One consequence of SNS overactivity in obesity is impaired catecholamine-induced lipolysis, which will contribute to adipocyte hyperplasia and hypertrophy [101, 102, 103, 104]. Basal lipolysis however, is increased [105]. This may be due to increases in expression of inflammatory cytokines, discussed further below, which exert a stimulatory effect on lipolysis [106, 107]. This increase in basal lipolysis will result in an increase in circulating FFAs, which will contribute to development of insulin resistance, glucose intolerance and hypertension through effects on skeletal muscle and the renin-angiotensin-aldosterone system [108, 109, 110, 111]. Studies in first-degree relatives of obese patients indicate that catecholamine-induced lipolysis is impaired in the offspring of obese patients [112]. This may suggest that impaired lipolysis occurs before expansion of adipose tissues. Indeed some studies have indicated that SNS overactivity occurs alarmingly early in response to a high-fat diet, before significant weight gain. In rats, only 12 days of a cafeteria diet induces SNS overactivity [113]. Similar rapid changes in SNS activity have been reported in humans with small changes in body weight, and the magnitude of SNS overactivity increases with the amount of weight gained [114].

With regard to PVAT function, it is possible that SNS overactivity will contribute to PVAT dysfunction in obesity. In heart failure patients, SNS overactivity results in desensitisation and internalisation of β-adrenoceptors [115]. It is possible that a similar effect occurs in adipose tissue, and SNS overactivity may result in β3-adrenoceptor internalisation in adipocytes, leading to reduced adiponectin release, and a loss of PVAT anti-contractile function. However, this has not yet been explored. For a summary of the potential effects of SNS overactivity in obesity, see Fig. 1.
Fig. 1

Consequences of SNS overactivity in PVAT. A high-fat diet will increase adipose tissue mass. In addition, in response to a high-fat diet, sympathetic nervous system (SNS) activity increased. One consequence of SNS overactivity is impaired catecholamine-induced lipolysis, which will contribute to increased adipose mass. It is possible that SNS overactivity may cause desensitisation and internalisation of adipocyte adrenoceptors. As a result of SNS overactivity, adipose tissue becomes inflamed and its secretory profile is altered. In particular, leptin secretion is increased, which will contribute to autonomic imbalance. Secretion of the vasodilator adiponectin is reduced, which will have direct effects on the vasculature, and may increase arterial tone. Infiltration of pro-inflammatory M1 macrophages is increased, which will increase expression of inflammatory cytokines including tumour necrosis factor α (TNF-α) and interleukin-6 (IL-6). Expression of anti-inflammatory cytokines is reduced. Changes to the immune cell populations will contribute to vascular dysfunction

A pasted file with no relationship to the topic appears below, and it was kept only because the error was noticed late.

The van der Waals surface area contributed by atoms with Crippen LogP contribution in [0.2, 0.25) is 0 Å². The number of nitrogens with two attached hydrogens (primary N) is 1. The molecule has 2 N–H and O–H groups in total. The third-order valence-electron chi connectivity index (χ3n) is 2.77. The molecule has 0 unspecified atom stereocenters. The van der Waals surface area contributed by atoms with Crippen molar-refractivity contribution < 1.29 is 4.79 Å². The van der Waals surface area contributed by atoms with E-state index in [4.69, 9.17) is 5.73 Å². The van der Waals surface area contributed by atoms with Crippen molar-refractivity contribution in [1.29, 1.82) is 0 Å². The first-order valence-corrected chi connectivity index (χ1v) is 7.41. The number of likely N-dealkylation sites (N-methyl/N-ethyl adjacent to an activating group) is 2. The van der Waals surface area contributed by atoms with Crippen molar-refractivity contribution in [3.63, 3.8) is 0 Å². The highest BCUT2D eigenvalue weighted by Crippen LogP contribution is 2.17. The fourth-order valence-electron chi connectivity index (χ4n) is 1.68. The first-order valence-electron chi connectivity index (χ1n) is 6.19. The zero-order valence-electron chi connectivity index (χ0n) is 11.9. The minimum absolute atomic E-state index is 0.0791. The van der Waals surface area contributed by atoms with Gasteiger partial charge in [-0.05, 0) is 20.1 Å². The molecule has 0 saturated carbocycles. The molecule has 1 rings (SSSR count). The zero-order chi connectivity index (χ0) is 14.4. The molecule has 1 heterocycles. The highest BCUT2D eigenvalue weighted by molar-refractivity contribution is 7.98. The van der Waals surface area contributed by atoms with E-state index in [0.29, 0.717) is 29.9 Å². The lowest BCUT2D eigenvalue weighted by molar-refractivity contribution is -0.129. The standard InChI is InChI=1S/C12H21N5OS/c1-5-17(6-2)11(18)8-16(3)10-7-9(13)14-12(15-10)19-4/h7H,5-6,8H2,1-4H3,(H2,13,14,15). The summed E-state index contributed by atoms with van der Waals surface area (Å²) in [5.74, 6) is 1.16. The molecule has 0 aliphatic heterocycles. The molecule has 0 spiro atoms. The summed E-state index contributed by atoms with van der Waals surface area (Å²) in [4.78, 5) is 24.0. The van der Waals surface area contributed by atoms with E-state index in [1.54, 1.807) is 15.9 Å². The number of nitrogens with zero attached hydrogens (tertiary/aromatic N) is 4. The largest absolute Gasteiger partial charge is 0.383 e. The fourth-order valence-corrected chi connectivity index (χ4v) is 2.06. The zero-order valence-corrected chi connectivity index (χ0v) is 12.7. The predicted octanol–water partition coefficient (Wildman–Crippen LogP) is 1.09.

Obesity-Induced Inflammation of PVAT

Numerous models of obesity, including genetic [116, 117] and diet-induced [11, 118], demonstrate a loss of the PVAT anti-contractile effect, which likely contributes to development of hypertension. However, not all obese patients develop hypertension, and not all hypertensive patients are obese. A key common feature between obese hypertensives and lean hypertensives is the inflammatory populations in adipose tissue [119, 120]. PVAT contains a rich population of innate and adaptive immune cells [121], which is rapidly altered in obesity. In obesity, the increased need for energy storage results in adipocyte hypertrophy [11]. In addition, catecholamine-induced lipolysis is impaired [101]; this may be contributory to changes in catecholamine sensitivity which has been independently related to systolic blood pressure changes in a study of healthy, normotensive patients, and therefore, may have profound effects in hypertension [122]. Hypertrophy is not accompanied by increases in vascularisation, leading to hypoxia and subsequent oxidative stress and chronic inflammation [123, 124]. When subjected to hypoxia in vitro, the loss of PVAT function in obesity can be replicated in small resistance arteries from mice and rats [11, 18], indicating the importance of hypoxia-induced changes to the PVAT environment. Moreover, this loss of function can be reversed in vitro using antioxidants and cytokine antagonists [11, 18, 125]. One characteristic of hypoxia in obesity is an increase in expression of pro-inflammatory cytokines such as tumour necrosis factor alpha (TNF-α) and interleukin-6 (IL-6) [126, 127]. Application of antibodies for these cytokines can reverse PVAT dysfunction in hypoxia [11]. The role of TNF-α in hypertension is uncertain; some studies have shown that elevated TNF-α levels have been associated with the development of hypertension [128] whereas others using the DOCA-salt model of hypertension have shown no link [129]. This may indicate a differing role in different causes of hypertension. Further to this, there is strong evidence to support a role for IL-6 in hypertension both from experimental models [130] and human data [131].